Watchdog: Sessions Said 'We Need to Take Away Children'

Former AG pushed Trump's agenda of separating children from their families
By Arden Dier,  Newser Staff
Posted Oct 7, 2020 8:22 AM CDT
Watchdog: Sessions Pushed for Border Separations
In this Feb. 19, 2019 file photo, children line up to enter a tent at the Homestead Temporary Shelter for Unaccompanied Children in Homestead, Fla.   (AP Photo/Wilfredo Lee, File)

When US attorneys objected to orders to prosecute all undocumented immigrants in May 2018, then-attorney general Jeff Sessions made clear President Trump's intentions. "We need to take away children," he told the prosecutors, per the New York Times. A week later, then-deputy attorney general Rod Rosenstein complained about two cases in which US attorneys had opted not to move against adults who were with essentially infants, saying a child's age didn't matter, the Times reports, confirming previous reporting by the Guardian. It was all part of a push by top Justice Department officials to expand the president's child separation policy across the southern border following a secret 2017 pilot program in Texas, in which infants were separated from breastfeeding mothers, according to a draft report from DOJ inspector general Michael E. Horowitz.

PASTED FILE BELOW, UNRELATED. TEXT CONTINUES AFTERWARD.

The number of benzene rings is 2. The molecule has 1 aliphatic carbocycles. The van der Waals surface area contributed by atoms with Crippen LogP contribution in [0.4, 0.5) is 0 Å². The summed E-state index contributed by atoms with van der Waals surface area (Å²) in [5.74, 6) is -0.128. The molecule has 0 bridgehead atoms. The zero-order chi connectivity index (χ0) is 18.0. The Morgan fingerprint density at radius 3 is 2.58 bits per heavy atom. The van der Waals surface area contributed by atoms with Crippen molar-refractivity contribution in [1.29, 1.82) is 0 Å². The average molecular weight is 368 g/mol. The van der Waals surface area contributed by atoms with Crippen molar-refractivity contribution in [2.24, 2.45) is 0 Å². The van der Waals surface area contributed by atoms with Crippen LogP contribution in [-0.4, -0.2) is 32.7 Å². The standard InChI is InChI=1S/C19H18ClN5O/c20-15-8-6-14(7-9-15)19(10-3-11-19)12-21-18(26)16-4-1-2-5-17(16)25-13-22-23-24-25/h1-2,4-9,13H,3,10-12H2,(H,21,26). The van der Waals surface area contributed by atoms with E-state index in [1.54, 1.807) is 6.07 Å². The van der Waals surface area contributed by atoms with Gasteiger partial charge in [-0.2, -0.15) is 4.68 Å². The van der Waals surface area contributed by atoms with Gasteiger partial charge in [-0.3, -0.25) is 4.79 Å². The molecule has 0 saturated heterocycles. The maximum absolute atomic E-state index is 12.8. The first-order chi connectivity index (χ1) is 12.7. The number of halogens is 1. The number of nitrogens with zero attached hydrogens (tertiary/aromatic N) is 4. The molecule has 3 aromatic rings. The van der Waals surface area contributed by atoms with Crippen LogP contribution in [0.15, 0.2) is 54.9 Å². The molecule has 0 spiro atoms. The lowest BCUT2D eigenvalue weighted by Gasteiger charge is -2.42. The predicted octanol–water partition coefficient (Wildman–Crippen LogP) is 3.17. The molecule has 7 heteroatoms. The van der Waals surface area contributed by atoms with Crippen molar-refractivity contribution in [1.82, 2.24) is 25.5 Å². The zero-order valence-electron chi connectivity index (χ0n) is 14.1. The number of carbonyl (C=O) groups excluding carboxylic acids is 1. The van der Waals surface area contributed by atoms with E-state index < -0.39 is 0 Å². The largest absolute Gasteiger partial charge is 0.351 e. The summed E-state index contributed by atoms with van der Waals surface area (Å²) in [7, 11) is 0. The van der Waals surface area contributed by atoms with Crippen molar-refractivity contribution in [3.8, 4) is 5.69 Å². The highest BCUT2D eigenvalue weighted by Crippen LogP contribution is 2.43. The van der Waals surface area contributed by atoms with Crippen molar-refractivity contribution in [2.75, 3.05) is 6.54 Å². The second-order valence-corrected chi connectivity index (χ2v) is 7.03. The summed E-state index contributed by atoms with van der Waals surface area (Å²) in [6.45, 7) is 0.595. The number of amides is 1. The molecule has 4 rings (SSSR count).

The 86-page report, based on documents, emails, and more than 45 interviews, describes a "single-minded focus on increasing prosecutions" with the goal of deterring illegal immigration. Horowitz concluded officials knew the zero-tolerance policy "would result in children being separated from families." While Sessions declined to be interviewed, Rosenstein told investigators that he "never ordered anyone to prosecute a case." DOJ lawyer Gene Hamilton argued officials were acting on behalf of the president, who'd ordered as many prosecutions as possible. That order left Border Patrol overstretched and unable to keep up with felony cases, per the draft report. A prosecutor in Texas noted "sex offenders were released" as a result, per the Times. NBC News has confirmed the Times' reporting. A DOJ rep, however, claims the draft is full of errors. (More child separation stories.)

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